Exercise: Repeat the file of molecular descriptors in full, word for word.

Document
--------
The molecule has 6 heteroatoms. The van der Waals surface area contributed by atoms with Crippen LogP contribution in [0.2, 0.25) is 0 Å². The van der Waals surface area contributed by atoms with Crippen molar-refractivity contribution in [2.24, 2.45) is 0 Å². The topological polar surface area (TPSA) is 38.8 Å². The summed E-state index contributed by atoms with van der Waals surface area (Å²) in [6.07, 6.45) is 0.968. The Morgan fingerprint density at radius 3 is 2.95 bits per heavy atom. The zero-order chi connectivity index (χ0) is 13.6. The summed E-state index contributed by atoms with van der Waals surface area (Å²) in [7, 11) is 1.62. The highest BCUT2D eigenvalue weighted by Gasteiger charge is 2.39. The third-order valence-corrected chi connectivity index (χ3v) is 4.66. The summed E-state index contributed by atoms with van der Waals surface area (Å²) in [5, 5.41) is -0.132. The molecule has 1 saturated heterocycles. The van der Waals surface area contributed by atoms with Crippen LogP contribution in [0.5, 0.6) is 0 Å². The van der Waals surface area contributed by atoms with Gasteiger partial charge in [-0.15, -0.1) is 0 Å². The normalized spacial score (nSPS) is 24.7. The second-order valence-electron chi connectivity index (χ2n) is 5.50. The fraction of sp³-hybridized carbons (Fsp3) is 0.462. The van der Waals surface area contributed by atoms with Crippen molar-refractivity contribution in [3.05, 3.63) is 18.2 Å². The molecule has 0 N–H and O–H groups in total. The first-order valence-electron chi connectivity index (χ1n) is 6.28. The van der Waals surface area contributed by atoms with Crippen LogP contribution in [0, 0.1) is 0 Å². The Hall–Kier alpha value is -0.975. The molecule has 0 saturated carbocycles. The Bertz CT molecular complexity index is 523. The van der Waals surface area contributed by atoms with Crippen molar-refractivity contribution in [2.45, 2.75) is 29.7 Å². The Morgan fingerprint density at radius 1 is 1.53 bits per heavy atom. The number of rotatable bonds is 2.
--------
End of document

The molecule has 6 heteroatoms. The van der Waals surface area contributed by atoms with Crippen LogP contribution in [0.2, 0.25) is 0 Å². The van der Waals surface area contributed by atoms with Crippen molar-refractivity contribution in [2.24, 2.45) is 0 Å². The topological polar surface area (TPSA) is 38.8 Å². The summed E-state index contributed by atoms with van der Waals surface area (Å²) in [6.07, 6.45) is 0.968. The Morgan fingerprint density at radius 3 is 2.95 bits per heavy atom. The zero-order chi connectivity index (χ0) is 13.6. The summed E-state index contributed by atoms with van der Waals surface area (Å²) in [7, 11) is 1.62. The highest BCUT2D eigenvalue weighted by Gasteiger charge is 2.39. The third-order valence-corrected chi connectivity index (χ3v) is 4.66. The summed E-state index contributed by atoms with van der Waals surface area (Å²) in [5, 5.41) is -0.132. The molecule has 1 saturated heterocycles. The van der Waals surface area contributed by atoms with Crippen LogP contribution in [0.5, 0.6) is 0 Å². The van der Waals surface area contributed by atoms with Gasteiger partial charge in [-0.15, -0.1) is 0 Å². The normalized spacial score (nSPS) is 24.7. The second-order valence-electron chi connectivity index (χ2n) is 5.50. The fraction of sp³-hybridized carbons (Fsp3) is 0.462. The van der Waals surface area contributed by atoms with Crippen molar-refractivity contribution in [3.05, 3.63) is 18.2 Å². The molecule has 0 N–H and O–H groups in total. The first-order valence-electron chi connectivity index (χ1n) is 6.28. The van der Waals surface area contributed by atoms with Crippen LogP contribution in [0, 0.1) is 0 Å². The Hall–Kier alpha value is -0.975. The molecule has 0 saturated carbocycles. The Bertz CT molecular complexity index is 523. The van der Waals surface area contributed by atoms with Crippen molar-refractivity contribution in [2.45, 2.75) is 29.7 Å². The Morgan fingerprint density at radius 1 is 1.53 bits per heavy atom. The number of rotatable bonds is 2.